No, no... don't let her do it!

    Find something she treasures and threaten reprisals...

  11. #11
    Fellow Frogger! 604 tragic's Avatar
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    Quote Originally Posted by wouter
    here's some pictures
    Notice steering wheel on the right in a car made for the continent?
    Yes - did you know all Bugattis were RHD !
    It was a sign of an ultra classy french car - RHD in a LHD country. Even the last real ones (types 57 & 101) were RHD

    My father had a theory that Australia got a lot of Bugattis & such becuse when young Aussie men, of the pre WW2 era, went to England they all yearned to bring back a Bentley. But if they couldnt find or afford a Bently, they bought a Bug or Delage/Delahaye or Amilcar instead as the French cars were cheaper then. I think all Hispanos were RHD too?
    My dad loved Hotchkiss (?sp?)
    So many projects - so little time.

  12. #12
    Tadpole
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    I am in the Amilcar/Salmson register which is based in the UK. I have all the news letters for about the last 15 years, however they largely deal with earlier sammys than the one you are talking about here. There are also some enthusiastic owners here in Melbourne and I can forward contact details if you like. Those photos are of a very handsome car and I was not aware they were still manufacturing post war. The power of Aussie frogs!!!

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    Member mbyok's Avatar
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    As far as right hand drive goes, I think that the same thing applied in Italy as well as in France Pre-WW2 - many upmarket cars were RHD.

    Does anyone know anything about the origins of the LHD-RHD divide? It looked like RHD had the upperhand prior to the emergence of the US post WWI and gradual predominance of LHD

  14. #14
    Gone Fishin' Ray Bell's Avatar
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    Originally posted by 604 tragic
    .....My father had a theory that Australia got a lot of Bugattis & such becuse when young Aussie men, of the pre WW2 era, went to England they all yearned to bring back a Bentley. But if they couldnt find or afford a Bentley, they bought a Bug or Delage/Delahaye or Amilcar instead as the French cars were cheaper then. I think all Hispanos were RHD too?
    I don't know how right or wrong this might be, but there was certainly a lot of Bugattis here by 1926 when racing at Maroubra Speedway was at its height. And, of course, there was the Australian Grand Prix that up till 1935 was for under-2-litre cars only.

    Of course, there were many road-going Bugs too, so that might not be the right path to think along, but I know that John Cummins went to England in the fifties with the specific thought that he would return with a Bugatti... and he bought an engineless one with a Ballamy (sp?) front suspension conversion to equip with a Holden engine.

    He tells a good story about how he caught the train in the snow to go inspect the car, the letters and phone calls to Australia for measurements of the Holden grey motor etc.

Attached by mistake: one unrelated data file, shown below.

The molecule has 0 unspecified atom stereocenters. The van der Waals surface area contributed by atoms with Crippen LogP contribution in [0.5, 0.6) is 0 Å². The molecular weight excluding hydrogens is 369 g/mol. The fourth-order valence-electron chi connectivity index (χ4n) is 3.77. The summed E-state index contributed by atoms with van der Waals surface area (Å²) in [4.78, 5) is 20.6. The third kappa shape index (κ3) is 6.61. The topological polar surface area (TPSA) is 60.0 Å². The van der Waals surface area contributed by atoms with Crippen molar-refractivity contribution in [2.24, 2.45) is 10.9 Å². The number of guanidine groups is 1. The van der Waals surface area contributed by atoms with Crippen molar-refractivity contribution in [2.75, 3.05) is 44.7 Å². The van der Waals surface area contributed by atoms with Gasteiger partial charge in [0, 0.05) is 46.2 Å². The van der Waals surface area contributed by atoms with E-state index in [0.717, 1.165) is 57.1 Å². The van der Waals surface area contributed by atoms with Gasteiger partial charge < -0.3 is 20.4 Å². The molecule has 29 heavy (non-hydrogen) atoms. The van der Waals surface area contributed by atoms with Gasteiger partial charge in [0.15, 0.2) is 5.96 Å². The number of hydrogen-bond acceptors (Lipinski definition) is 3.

15. #15
    Fellow Frogger! 604 tragic's Avatar
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    Quote Originally Posted by mbyok
    Does anyone know anything about the origins of the LHD-RHD divide? It looked like RHD had the upperhand prior to the emergence of the US post WWI and gradual predominance of LHD
    I recall reading a story of LHD-RHD origins that said when people walked down tracks & paths in forests (pre cars) you naturally walked on the left of a path (= RHD), in areas that you didnt know, so you could quickly use your right hand to pull your sword/knife whatever if you were attacked by 'footpads'. But in the early Americas you walked on the right as you cradled your musket so you could quicky swing it into action (= LHD); but perhaps this is an urban myth!
    At the start all european cars were RHD & US cars were LHD; europeans changed to LHD as a way of reducing the sale of english cars & promoting their own mass produced cars - but a small legacy of classy RHD cars persisted in europe (very luck for Australia!!!)
    So many projects - so little time.

  16. #16
    farmerdave
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    Quote Originally Posted by mbyok
    As far as right hand drive goes, I think that the same thing applied in Italy as well as in France Pre-WW2 - many upmarket cars were RHD.

    Does anyone know anything about the origins of the LHD-RHD divide? It looked like RHD had the upperhand prior to the emergence of the US post WWI and gradual predominance of LHD
    I understand it has a lot to do with the Ford and Dodge Bros. cars used in Europe by US forces in WW1. Blame Henry.
    Certainly RHD was used on early euro and american cars, if only to aid gear changes and braking with the right hand. Changing on a quadrant shift gearbox could be very interesting with the left hand ........not to mention using the handbrake as the service brake with the left hand .
    Delage had an interesting setup for adapting RHD to LHD, all components can be swapped right to left- steering box + column, servo brake cylinder, pedals, instruments, clutch shaft.

    Farmerdave

  17. #17
    Gone Fishin' Ray Bell's Avatar
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    And Peter Manton used to change his racing Mini from LHD to RHD and back depending on which way the circuit mainly turned... Warwick Farm was RHD, Catalina Park LHD...

  18. #18
    Fellow Frogger!
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    ........There are also some enthusiastic owners here in Melbourne and I can forward contact details if you like....


    Would really like to see lesser known french cars at the French Car Festival in Melbourne, April 17 at Macleay Park Balwyn from 10am.

  19. #19
    Gone Fishin' Ray Bell's Avatar
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    Why not just get them on here?

    Some of the members would learn a lot from seeing this kind of stuff...